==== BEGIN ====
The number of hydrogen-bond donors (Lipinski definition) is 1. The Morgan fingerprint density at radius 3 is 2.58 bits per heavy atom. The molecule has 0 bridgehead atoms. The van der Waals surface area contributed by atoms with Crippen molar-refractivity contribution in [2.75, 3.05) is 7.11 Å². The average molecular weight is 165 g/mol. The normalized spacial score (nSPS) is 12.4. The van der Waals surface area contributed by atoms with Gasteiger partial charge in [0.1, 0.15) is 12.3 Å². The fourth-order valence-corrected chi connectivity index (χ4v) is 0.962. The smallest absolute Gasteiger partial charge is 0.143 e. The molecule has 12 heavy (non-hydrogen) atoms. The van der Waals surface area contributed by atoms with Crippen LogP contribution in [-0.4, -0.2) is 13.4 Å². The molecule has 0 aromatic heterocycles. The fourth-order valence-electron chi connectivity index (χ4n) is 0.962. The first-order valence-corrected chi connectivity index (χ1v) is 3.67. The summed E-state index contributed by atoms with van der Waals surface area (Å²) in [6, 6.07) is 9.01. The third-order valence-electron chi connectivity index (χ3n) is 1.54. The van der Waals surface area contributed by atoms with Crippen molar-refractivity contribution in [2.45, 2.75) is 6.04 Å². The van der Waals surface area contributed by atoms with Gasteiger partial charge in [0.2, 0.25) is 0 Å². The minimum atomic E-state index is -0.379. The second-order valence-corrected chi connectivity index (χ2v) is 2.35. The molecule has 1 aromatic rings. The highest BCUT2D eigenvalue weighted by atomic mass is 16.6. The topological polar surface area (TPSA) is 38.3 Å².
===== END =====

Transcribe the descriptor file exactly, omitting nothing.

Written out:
The number of hydrogen-bond donors (Lipinski definition) is 1. The Morgan fingerprint density at radius 3 is 2.58 bits per heavy atom. The molecule has 0 bridgehead atoms. The van der Waals surface area contributed by atoms with Crippen molar-refractivity contribution in [2.75, 3.05) is 7.11 Å². The average molecular weight is 165 g/mol. The normalized spacial score (nSPS) is 12.4. The van der Waals surface area contributed by atoms with Gasteiger partial charge in [0.1, 0.15) is 12.3 Å². The fourth-order valence-corrected chi connectivity index (χ4v) is 0.962. The smallest absolute Gasteiger partial charge is 0.143 e. The molecule has 12 heavy (non-hydrogen) atoms. The van der Waals surface area contributed by atoms with Crippen LogP contribution in [-0.4, -0.2) is 13.4 Å². The molecule has 0 aromatic heterocycles. The fourth-order valence-electron chi connectivity index (χ4n) is 0.962. The first-order valence-corrected chi connectivity index (χ1v) is 3.67. The summed E-state index contributed by atoms with van der Waals surface area (Å²) in [6, 6.07) is 9.01. The third-order valence-electron chi connectivity index (χ3n) is 1.54. The van der Waals surface area contributed by atoms with Crippen molar-refractivity contribution in [2.45, 2.75) is 6.04 Å². The van der Waals surface area contributed by atoms with Gasteiger partial charge in [0.2, 0.25) is 0 Å². The minimum atomic E-state index is -0.379. The second-order valence-corrected chi connectivity index (χ2v) is 2.35. The molecule has 1 aromatic rings. The highest BCUT2D eigenvalue weighted by atomic mass is 16.6. The topological polar surface area (TPSA) is 38.3 Å².